Neodymium (Nd) isotopes from the Himalayan fold-thrust belt and its associated foreland basin deposits are useful for distinguishing between Himalayan tectonostratigraphic zones and revealing the erosional unroofing history as controlled by the kinematic development of the orogen. Neodymium isotopic data from the Himalayan fold-thrust belt in Nepal (n = 35) reveal that the Lesser Himalayan zone consistently has a more negative εNd(0) value than the Greater and Tibetan Himalayan zones. Our data show the average εNd(0) value in the Lesser Himalayan zone is - 21.5, whereas the Greater and Tibetan Himalayan zones have an average εNd(0) value of - 16. These consistently distinct values throughout Nepal enable the use of Nd isotopes as a technique for distinguishing between Lesser Himalayan zone and Greater Himalayan zone rock. The less negative εNd(0) values of the Greater Himalayan rocks support the idea that the Greater Himalayan zone is not Indian basement, but rather a terrane that accreted onto India during Early Paleozoic time. Neodymium isotopic data from Eocene through Pliocene foreland basin deposits (n = 34) show that sediment provenance has been dominated by Greater and Tibetan Himalayan detritus across Nepal. The εNd(T) values in the synorogenic rocks in western and central Nepal generally show an up-section shift toward more negative values and record the progressive unroofing of the different tectonostratigraphic zones. At Ο 10 Ma in Khutia Khola and Ο 11 Ma in Surai Khola, a shift in εNd(T) values from - 16 to - 18 marks the erosional breaching of a large duplex in the northern part of the Lesser Himalayan zone. This shift is not seen in eastern Nepal, where the εNd(T) values remain close to - 16 throughout Miocene time because there has been less erosional unroofing in this region.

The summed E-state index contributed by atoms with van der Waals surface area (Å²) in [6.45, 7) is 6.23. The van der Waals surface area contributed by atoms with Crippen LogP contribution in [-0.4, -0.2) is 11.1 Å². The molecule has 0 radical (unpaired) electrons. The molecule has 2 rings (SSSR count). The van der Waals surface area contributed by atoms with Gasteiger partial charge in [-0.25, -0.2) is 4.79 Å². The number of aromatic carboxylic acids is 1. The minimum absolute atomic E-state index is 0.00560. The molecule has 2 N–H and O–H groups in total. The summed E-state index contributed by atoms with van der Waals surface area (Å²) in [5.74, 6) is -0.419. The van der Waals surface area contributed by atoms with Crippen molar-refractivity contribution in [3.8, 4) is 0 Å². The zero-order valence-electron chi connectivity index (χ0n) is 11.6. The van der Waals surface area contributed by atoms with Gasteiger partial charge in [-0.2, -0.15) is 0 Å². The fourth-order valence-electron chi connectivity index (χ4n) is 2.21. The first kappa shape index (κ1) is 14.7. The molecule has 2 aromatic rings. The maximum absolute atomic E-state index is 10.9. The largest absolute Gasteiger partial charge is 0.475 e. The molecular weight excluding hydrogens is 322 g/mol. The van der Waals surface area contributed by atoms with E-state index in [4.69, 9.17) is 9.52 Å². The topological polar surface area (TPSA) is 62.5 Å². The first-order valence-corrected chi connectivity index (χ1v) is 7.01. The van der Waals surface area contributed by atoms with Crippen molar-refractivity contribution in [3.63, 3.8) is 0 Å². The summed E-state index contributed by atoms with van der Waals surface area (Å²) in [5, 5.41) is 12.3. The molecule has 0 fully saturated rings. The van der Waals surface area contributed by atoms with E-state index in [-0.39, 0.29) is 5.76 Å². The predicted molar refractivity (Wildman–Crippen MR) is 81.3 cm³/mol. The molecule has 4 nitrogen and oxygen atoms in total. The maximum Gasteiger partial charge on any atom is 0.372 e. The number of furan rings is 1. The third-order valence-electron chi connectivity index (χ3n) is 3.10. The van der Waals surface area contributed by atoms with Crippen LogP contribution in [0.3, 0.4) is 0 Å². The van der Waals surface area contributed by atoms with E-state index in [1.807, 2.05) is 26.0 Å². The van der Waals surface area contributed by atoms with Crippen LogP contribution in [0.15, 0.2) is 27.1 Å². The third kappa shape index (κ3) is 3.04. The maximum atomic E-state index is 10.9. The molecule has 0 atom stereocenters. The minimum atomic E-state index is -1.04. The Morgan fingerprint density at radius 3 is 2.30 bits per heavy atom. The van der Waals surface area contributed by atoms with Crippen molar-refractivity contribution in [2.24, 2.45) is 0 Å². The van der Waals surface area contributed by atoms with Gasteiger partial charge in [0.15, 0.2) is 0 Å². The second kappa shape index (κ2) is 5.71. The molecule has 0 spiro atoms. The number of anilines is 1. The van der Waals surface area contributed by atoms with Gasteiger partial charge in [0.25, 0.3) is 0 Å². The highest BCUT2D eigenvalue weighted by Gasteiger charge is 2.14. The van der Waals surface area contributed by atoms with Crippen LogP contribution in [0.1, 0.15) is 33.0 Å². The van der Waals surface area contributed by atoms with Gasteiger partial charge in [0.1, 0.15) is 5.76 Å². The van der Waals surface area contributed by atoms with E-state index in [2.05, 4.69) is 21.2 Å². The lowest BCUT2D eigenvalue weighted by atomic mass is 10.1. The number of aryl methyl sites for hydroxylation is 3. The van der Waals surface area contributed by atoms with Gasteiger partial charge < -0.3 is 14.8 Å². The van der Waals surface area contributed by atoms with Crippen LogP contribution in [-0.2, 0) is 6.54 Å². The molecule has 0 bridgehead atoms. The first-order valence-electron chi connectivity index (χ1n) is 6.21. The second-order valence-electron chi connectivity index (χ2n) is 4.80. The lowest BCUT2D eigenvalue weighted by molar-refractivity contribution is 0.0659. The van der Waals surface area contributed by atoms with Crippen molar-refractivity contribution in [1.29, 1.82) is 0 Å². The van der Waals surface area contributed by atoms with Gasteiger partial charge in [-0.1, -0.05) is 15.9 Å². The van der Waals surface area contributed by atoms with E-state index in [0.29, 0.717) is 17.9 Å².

ASJC Scopus subject areas
- Geochemistry and Petrology
- Earth and Planetary Sciences (miscellaneous)
- Space and Planetary Science